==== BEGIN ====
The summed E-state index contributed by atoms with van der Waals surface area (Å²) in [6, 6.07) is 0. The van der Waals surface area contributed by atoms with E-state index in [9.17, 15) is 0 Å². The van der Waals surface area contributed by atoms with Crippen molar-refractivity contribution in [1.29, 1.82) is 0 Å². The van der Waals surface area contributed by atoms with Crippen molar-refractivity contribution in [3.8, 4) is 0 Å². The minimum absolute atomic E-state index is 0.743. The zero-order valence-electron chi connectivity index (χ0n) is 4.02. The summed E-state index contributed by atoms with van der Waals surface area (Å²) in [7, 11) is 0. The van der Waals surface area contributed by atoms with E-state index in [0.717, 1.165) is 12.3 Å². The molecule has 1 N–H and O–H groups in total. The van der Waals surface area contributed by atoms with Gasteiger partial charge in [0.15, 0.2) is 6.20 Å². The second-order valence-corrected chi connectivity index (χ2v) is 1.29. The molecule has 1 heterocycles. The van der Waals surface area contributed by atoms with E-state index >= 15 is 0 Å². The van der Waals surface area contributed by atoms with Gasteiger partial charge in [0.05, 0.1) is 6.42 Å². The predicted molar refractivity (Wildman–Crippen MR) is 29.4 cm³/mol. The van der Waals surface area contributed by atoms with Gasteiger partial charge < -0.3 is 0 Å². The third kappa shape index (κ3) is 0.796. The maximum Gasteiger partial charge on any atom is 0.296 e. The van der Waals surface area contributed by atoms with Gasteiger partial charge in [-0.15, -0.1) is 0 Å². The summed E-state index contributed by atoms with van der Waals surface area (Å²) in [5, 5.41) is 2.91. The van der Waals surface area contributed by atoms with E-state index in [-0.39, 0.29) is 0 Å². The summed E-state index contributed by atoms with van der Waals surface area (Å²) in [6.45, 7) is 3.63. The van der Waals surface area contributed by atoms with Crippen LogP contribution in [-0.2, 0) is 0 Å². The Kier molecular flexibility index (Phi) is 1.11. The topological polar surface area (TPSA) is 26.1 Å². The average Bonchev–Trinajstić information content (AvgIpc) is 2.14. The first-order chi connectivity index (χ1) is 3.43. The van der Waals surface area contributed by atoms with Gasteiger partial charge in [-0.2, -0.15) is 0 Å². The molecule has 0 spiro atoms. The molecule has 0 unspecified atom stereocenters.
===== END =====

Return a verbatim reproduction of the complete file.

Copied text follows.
The summed E-state index contributed by atoms with van der Waals surface area (Å²) in [6, 6.07) is 0. The van der Waals surface area contributed by atoms with E-state index in [9.17, 15) is 0 Å². The van der Waals surface area contributed by atoms with Crippen molar-refractivity contribution in [1.29, 1.82) is 0 Å². The van der Waals surface area contributed by atoms with Crippen molar-refractivity contribution in [3.8, 4) is 0 Å². The minimum absolute atomic E-state index is 0.743. The zero-order valence-electron chi connectivity index (χ0n) is 4.02. The summed E-state index contributed by atoms with van der Waals surface area (Å²) in [7, 11) is 0. The van der Waals surface area contributed by atoms with E-state index in [0.717, 1.165) is 12.3 Å². The molecule has 1 N–H and O–H groups in total. The van der Waals surface area contributed by atoms with Gasteiger partial charge in [0.15, 0.2) is 6.20 Å². The second-order valence-corrected chi connectivity index (χ2v) is 1.29. The molecule has 1 heterocycles. The van der Waals surface area contributed by atoms with E-state index >= 15 is 0 Å². The van der Waals surface area contributed by atoms with Gasteiger partial charge in [0.05, 0.1) is 6.42 Å². The predicted molar refractivity (Wildman–Crippen MR) is 29.4 cm³/mol. The van der Waals surface area contributed by atoms with Gasteiger partial charge < -0.3 is 0 Å². The third kappa shape index (κ3) is 0.796. The maximum Gasteiger partial charge on any atom is 0.296 e. The van der Waals surface area contributed by atoms with Gasteiger partial charge in [-0.15, -0.1) is 0 Å². The summed E-state index contributed by atoms with van der Waals surface area (Å²) in [5, 5.41) is 2.91. The van der Waals surface area contributed by atoms with E-state index in [-0.39, 0.29) is 0 Å². The summed E-state index contributed by atoms with van der Waals surface area (Å²) in [6.45, 7) is 3.63. The van der Waals surface area contributed by atoms with Crippen LogP contribution in [-0.2, 0) is 0 Å². The Kier molecular flexibility index (Phi) is 1.11. The topological polar surface area (TPSA) is 26.1 Å². The average Bonchev–Trinajstić information content (AvgIpc) is 2.14. The first-order chi connectivity index (χ1) is 3.43. The van der Waals surface area contributed by atoms with Gasteiger partial charge in [-0.2, -0.15) is 0 Å². The molecule has 0 spiro atoms. The molecule has 0 unspecified atom stereocenters.